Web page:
His older brothers enrolled at Virginia Tech to pursue undergraduate degrees, eventually going on to enjoy successful careers. Wayne Fralin became a medical doctor, while Horace Fralin built a life around construction, health care, education, and philanthropy. (The Fralin Life Science Institute at Virginia Tech was named to honor Horace Fralin and his wife, Ann, and in 1992, he received the university’s Ruffner Medal in recognition of notable and distinguished service to the university.)

Despite his brothers’ successes, Heywood Fralin chose a different path, attending the University of Virginia, where he earned a bachelor’s degree. He continued his education at American University, earning a law degree and then going to work as a practicing attorney before entering the business world in 1993.

Fralin never drifted far from Virginia Tech, though, remaining connected to the university through his family’s history, further fueled by brotherly feuding over sports. And when President McComas asked him to serve out his late brother’s term on the Board of Visitors, Fralin’s commitment to service demonstrated that he’s a Hokie at heart, if not in experience. Those seven years on the Board of Visitors have informed his work ever since.

Heywood and Cynthia Fralin

Heywood and Cynthia Fralin.

Fralin leveraged the experience when he later served on the University of Virginia Board of Visitors.

“I kidded them by telling them that everything that I learned about board governance, I learned on the Virginia Tech Board of Visitors,” Fralin said. “It was not always well received by some of my UVA colleagues, but it was a fun thing to say.”

“UVA benefited tremendously from Heywood Fralin’s time on the Virginia Tech Board of Visitors,” said John Casteen, former UVA president. “We’ve seen firsthand the effects of his energy and commitment to a vision. And his work with Virginia Tech is a great thing not just for Roanoke, but for Virginia as a whole.”

Fralin is chairman of the State Council of Higher Education for Virginia, commonly known as SCHEV. He has chaired the Virginia Business Council and the Virginia Business Higher Education Council. He served as a member of the advisory board of Carter Immunology Center at the University of Virginia and on the Council on Virginia’s Future. He also served as a member of the Governor’s Commission on Higher Education Reform, Innovation, and Investment. He currently serves on the GO Virginia Board and the Virginia Research Investment Committee.

“The evolution of the VTC School Of Medicine and the research institute and the emergence of a VTC academic health center to help discoveries come to market and be applied are going to be the future of our region.”

Heywood Fralin

Fralin and his wife have agreed to bequeath their collection of works by American artists to the University of Virginia, which resulted in the naming of the Fralin Art Museum on its campus. He also serves as vice chair of Roanoke’s Taubman Museum of Art.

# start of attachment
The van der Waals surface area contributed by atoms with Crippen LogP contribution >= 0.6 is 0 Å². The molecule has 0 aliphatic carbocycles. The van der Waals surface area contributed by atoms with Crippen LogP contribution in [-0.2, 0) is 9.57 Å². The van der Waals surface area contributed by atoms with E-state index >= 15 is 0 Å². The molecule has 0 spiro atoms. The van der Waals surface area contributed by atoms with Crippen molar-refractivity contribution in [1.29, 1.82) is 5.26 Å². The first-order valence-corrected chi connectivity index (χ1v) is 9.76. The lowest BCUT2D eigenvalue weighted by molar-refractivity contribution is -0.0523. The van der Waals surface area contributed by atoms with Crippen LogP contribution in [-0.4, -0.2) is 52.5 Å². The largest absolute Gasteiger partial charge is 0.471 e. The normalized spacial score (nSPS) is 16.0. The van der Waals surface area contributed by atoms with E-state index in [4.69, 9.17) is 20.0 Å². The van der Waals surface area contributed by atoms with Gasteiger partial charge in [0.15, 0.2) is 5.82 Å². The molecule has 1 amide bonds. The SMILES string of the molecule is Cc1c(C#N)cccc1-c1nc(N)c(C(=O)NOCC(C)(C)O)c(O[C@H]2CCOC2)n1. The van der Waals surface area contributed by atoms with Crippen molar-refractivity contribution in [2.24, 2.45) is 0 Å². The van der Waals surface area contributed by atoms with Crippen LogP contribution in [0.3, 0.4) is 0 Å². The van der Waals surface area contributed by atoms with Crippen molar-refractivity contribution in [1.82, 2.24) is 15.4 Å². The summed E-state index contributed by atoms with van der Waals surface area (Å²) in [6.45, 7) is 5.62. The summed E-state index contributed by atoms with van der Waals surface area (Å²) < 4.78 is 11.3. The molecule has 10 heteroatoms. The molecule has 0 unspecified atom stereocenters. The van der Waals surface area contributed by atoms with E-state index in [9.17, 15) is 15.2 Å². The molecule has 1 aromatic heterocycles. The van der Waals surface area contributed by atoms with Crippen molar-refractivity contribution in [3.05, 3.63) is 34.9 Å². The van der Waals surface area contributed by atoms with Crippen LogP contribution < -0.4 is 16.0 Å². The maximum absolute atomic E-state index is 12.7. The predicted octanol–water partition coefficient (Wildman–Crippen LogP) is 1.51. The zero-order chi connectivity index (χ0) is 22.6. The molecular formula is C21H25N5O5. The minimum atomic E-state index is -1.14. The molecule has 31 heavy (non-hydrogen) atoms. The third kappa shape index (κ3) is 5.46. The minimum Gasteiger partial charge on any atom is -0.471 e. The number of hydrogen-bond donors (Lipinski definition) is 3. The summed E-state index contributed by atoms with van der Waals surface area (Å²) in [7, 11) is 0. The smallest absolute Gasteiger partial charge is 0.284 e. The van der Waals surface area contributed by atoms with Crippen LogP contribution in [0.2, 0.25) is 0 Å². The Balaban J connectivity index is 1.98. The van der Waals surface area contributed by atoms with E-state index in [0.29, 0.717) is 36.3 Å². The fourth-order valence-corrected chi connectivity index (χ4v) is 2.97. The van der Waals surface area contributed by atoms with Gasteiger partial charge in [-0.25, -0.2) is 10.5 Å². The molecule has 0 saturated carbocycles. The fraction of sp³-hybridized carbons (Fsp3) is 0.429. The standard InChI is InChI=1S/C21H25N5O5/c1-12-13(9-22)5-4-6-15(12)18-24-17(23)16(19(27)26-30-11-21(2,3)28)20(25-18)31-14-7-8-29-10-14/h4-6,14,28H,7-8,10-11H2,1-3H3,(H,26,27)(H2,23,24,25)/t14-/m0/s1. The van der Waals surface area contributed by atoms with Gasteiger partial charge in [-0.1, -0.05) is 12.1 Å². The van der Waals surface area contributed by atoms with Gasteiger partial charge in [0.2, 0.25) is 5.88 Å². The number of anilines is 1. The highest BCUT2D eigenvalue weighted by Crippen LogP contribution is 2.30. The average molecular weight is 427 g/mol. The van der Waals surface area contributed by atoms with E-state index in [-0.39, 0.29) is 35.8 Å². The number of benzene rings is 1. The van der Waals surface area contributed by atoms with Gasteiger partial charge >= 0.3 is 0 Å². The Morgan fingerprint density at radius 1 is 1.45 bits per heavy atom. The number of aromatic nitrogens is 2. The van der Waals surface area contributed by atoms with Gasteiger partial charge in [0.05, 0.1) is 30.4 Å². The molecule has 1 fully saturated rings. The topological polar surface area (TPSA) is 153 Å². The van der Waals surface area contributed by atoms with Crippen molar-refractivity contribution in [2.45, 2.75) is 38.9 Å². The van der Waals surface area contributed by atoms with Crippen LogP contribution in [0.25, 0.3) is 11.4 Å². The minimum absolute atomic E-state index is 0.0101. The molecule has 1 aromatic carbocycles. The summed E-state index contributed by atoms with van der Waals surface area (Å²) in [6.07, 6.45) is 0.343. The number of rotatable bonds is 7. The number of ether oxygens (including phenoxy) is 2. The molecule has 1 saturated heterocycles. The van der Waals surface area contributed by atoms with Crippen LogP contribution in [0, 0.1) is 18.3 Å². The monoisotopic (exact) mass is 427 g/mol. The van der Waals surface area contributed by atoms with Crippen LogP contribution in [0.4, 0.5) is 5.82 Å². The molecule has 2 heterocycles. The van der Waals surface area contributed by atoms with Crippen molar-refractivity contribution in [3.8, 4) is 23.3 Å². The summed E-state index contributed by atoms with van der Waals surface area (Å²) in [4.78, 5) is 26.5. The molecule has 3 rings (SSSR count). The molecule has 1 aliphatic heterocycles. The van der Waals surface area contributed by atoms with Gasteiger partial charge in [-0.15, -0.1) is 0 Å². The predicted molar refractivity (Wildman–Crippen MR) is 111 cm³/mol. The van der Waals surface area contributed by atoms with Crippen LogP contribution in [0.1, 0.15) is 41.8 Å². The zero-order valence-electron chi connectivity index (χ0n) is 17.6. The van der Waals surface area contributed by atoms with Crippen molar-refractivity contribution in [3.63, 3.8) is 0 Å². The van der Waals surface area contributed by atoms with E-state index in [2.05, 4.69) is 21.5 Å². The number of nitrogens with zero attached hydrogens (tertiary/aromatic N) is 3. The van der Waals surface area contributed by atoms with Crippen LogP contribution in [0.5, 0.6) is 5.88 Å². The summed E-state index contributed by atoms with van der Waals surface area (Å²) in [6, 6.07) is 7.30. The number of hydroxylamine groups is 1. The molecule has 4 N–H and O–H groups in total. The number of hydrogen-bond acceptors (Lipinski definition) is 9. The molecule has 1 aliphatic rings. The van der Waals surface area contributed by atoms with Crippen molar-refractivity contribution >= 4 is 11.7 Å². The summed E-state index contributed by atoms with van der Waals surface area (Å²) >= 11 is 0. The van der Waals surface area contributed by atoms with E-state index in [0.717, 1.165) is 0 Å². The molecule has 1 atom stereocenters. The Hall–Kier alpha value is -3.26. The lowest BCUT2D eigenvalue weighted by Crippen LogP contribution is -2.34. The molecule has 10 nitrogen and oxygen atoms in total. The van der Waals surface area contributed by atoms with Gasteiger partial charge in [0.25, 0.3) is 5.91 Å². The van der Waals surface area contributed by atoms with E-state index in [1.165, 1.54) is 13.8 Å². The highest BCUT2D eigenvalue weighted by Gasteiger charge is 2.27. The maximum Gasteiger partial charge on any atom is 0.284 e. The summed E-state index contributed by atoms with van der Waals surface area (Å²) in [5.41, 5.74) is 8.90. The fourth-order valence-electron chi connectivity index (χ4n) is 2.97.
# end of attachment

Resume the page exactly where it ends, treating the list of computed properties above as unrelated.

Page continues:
Heywood Fralin has become a central figure in the Roanoke Valley and one of its most outspoken advocates. “I consider Heywood Fralin a true, longtime leader in our community,” said Roanoke Mayor Sherman Lea. “He’s not a person who gets a lot of headlines, but he’s intricately involved in the community, and it shows.”

Fralin’s vision for regional cooperation and investment in growing industries has undergirded Roanoke’s economic transformation from a blue-collar railroad hub into a forward-looking, tech-savvy, outdoors mountain city.

“I grew up in Roanoke when Norfolk Southern was everything,” Fralin said. “The idea that Norfolk Southern would ever leave Roanoke was unheard of. We all believed that Norfolk Southern would be here forever. But, as we all know, this economy has moved from an energy-based economy to a knowledge-based economy.

“Today, we are very reliant on two things: small start-up businesses, which I believe are going to be the future of the entire nation, and the health care enterprises that are being created in our area through Virginia Tech and Carilion. The evolution of the VTC School of Medicine and the research institute and the emergence of a VTC Academic Health Center to help discoveries come to market and be applied are going to be the future of our region,” he said.

Now, through his generous financial commitment, Heywood Fralin is making a significant investment into his vision. The contribution builds on his personal and family history of service and philanthropy, which reaches across the state, touching on research, education, the arts, and economic development.

“I tend to think in terms not only of Roanoke, but Roanoke’s involvement in the entire state,” Fralin said. “I have chosen to be involved in both the state and in the locality. I just believe that it’s the responsibility of everyone to give back to their community and state and to leave things better than they found them.”